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Allegations: Mother gave infant ipecac to get attention

Weeks after a mother in Lincoln, Neb., started telling doctors that her 8-month-old child was suffering unexplained bouts of vomiting, the case was referred to experts at Mayo Clinic.

The woman took the child to Rochester, where after repeated vomiting episodes the infant's urine was tested. Mayo physicians say they found evidence that the child had been given syrup of ipecac, which is commonly used to induce vomiting and can lead to heart failure in infants.

Details of the alleged child endangerment emerged in a criminal complaint filed Monday in Olmsted County District Court against 31-year-old Sara Ann Carstens. A summons has been issued, with Carstens' first court appearance scheduled for May 5. A physician allegedly told Nebraska law enforcement that he suspected the case was a possible instance of Munchausen syndrome by proxy , a condition in which caregivers seek attention or sympathy by acting as if people they are caring for are ill when they are not.

According to the complaint, the infant had extensive medical evaluations in Nebraska after Carstens started reporting vomiting episodes in January 2010. Carstens allegedly told doctors that the child was vomiting every three to five days, usually 10 times over a four-hour period.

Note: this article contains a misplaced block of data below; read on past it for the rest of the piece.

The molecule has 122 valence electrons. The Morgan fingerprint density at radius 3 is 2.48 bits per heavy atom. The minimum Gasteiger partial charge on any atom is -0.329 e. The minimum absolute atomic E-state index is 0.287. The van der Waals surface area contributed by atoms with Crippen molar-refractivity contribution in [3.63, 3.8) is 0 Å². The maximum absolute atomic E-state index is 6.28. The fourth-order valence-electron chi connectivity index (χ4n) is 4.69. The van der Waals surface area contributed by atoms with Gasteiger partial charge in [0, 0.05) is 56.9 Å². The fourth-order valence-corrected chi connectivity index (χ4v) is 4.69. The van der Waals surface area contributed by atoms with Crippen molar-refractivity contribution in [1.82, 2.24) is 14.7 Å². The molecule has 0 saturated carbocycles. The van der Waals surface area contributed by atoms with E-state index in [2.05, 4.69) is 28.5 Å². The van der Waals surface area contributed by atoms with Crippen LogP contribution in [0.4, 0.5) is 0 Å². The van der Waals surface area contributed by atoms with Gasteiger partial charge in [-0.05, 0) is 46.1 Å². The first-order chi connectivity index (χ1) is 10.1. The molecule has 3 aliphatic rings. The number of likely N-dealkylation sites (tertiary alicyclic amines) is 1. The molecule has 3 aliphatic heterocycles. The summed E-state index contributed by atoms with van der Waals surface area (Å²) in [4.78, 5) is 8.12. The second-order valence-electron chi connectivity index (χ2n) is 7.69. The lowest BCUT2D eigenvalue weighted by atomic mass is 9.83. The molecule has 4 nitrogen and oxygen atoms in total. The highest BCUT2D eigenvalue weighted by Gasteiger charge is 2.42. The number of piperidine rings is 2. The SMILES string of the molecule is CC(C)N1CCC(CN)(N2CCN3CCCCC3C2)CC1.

The child always improved immediately after hospitalization.


Repeated use of syrup of ipecac for infants can lead to esophagitis, aspiration pneumonia, and cardiac failure, a Mayo Clinic doctor noted in a letter cited in the complaint. Repeated ipecac administration places infants "at serious risk for lethal consequences," the complaint says.

The child was removed from Carstens' care in April of 2010. The infant was placed in foster care and has not had any hospitalizations or vomiting episodes since, according to the complaint.

Carstens has been charged with two felonies, third-degree assault and child endangerment. Both counts carry a maximum sentence of five years in prison and a $10,000 fine.

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